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Yakutia's national sports: the most agile and strongest among tundra people

Where can I get a master of sport in Yakut national jumping?

22 february 2023

In early February, Pokrovsk, Yakutia, hosted an international competition in the traditional Yakut wrestling, hapsagay. The tournament brought together athletes from Mongolia, Kazakhstan, Buryatia, Altai and Tyva. The winner was Aydin Mongush, European sumo champion, two-time winner of Nadym in wrestling khoresh (Tuvan national wrestling) and holder of the title of Chaan-Moge (Elephant Man). Dozens of athletes came to the competition, it was covered by the media, and the prize fund amounted to RUB 2.5 mn. The world of national wrestling is an integral and full-fledged part of Russian sport—many famous wrestlers entered the international arena precisely from it. Yakutia, on the other hand, has a few more traditional sports in reserve, which are now actively developing in the region.

Traditional sports are, at their core, regional disciplines similar to GTO (Ready for Labor and Defence) physical training standard. Their Yakut version is hapsagay wrestling, which was the basis of warrior training. The rules require you to force your opponent to touch the ground with any part of the body other than the feet, grabbing clothes, throwing and reaps. The strongest wrestlers were revered among their fellow tribesmen as bogatyrs who proved their strength and agility not only before people but also before the gods. Hapsagay has been an integral part of almost all gatherings and events, including Ysyakh, the central festival of the Yakut calendar cycle, and is represented in epics and myths. Up to 20 competitions of different levels are held each year.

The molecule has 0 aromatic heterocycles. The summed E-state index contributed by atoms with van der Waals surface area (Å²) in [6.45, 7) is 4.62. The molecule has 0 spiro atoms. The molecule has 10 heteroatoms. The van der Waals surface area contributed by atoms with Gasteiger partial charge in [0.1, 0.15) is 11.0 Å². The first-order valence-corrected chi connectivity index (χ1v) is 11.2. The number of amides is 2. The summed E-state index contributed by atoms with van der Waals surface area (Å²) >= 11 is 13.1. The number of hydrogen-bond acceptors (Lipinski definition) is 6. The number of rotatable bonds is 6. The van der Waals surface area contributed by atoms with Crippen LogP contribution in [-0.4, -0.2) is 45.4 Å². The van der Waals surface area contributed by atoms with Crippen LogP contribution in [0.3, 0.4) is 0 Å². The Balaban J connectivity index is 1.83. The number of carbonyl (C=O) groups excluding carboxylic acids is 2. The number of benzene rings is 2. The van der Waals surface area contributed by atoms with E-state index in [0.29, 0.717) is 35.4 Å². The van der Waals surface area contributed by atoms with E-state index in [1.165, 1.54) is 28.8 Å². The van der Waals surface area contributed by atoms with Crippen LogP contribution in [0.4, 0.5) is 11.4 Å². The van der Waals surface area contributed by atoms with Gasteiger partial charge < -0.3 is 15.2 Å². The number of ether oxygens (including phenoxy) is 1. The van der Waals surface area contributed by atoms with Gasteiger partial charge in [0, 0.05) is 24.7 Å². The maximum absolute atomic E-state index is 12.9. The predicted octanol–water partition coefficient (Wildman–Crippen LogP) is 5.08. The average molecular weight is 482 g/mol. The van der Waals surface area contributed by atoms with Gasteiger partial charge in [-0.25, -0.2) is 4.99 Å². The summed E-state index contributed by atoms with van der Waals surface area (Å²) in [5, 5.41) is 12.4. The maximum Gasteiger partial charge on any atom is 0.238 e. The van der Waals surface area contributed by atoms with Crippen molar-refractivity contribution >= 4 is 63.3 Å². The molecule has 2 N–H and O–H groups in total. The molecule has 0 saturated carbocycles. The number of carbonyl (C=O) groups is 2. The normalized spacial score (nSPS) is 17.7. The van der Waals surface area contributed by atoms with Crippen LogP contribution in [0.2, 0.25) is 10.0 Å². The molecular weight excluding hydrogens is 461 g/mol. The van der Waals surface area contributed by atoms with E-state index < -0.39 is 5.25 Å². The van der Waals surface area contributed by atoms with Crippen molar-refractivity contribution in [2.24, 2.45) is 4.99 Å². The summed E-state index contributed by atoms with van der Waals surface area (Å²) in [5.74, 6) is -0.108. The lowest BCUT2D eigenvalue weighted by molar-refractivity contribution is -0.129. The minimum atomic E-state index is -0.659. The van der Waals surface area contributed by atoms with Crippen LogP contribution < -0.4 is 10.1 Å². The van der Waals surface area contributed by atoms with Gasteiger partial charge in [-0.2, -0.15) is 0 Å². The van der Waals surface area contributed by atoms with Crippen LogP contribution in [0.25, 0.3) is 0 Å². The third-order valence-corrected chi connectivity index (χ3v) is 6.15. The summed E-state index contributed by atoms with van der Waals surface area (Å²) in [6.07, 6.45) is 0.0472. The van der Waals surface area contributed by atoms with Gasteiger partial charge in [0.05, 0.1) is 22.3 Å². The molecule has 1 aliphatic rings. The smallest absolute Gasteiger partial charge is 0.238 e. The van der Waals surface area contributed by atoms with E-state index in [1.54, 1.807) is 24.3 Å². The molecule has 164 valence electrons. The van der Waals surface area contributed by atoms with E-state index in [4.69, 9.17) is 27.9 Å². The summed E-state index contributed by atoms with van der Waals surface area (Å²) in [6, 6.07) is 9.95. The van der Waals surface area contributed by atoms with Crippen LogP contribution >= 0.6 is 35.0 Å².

Today, hapsagay is included in the All-Russian Sports Register, which means its recognition at the federal level, access to state support measures and the possibility of obtaining official titles. Along with it, mas-wrestling, Yakut national jumping and tutum ergiir were added to the register. These sports are far more exotic than the usual Hapsagay wrestling.

Mas-wrestling is, at first glance, unassuming and requires little skill. Two athletes pull a stick over a barrier with their legs against it while sitting on the floor. You need to keep your own balance and disrupt your opponent's balance. As stated on the website dedicated to the 100th anniversary of the YASSR, this kind of entertainment has been practised by Yakuts since ancient times. It requires no special equipment or space, but it does allow you to exercise your body and willpower. An additional advantage of mas-wrestling for the tribal society of the ancient Yakuts was that it was difficult to injure them during such a duel, which preserved the lives of warriors and did not give rise to quarrels. According to Yakutia Daily, mas-wrestling federations already exist in 50 countries.

Tutum ergiir is a more sophisticated attraction. This is a special discipline in which the athlete must show overall fitness and endurance. The exercise will require a special implement—a wooden board with a small hole and a stick, about 25 cm long. The competitor must place the stick in the hole and make a maximum number of revolutions around their axis. It requires a lot of self-control, skill and stamina.

As for the Yakut national jumps, things are not as simple as they seem. There are complex rules under which jumper competitions are held. An athlete must complete all jumps 11 times in a row without stopping at 12 marks. There are three types of jumps: kylyy (crane dance) is a one-legged jump; ystanga (galloping deer) is a jump from foot to foot, and kuobakh (hare jump) is performed with two feet simultaneously. The athlete performs all actions from a running start. Despite the seemingly 'theatrical' nature of the national sport, it has gained recognition throughout Russia. Since 2011, the Yakut national jumps have been part of the programme of the Russian Athletics Championships.

In all of the Yakut national sports described, one can qualify up to the master of sport, and inter-regional and federal competitions are held. It is very common for athletes to perform at national festivals in the Sakha Republic, and the competitions turn into regional festivals. Now the centre for the development of traditional sports is the Republican Centre of National Sports named after V. Manchaara in Yakutsk, where there are classes for adults and children. It is also where the rules for judging, holding events and assessing athletes' qualifications are drawn up.

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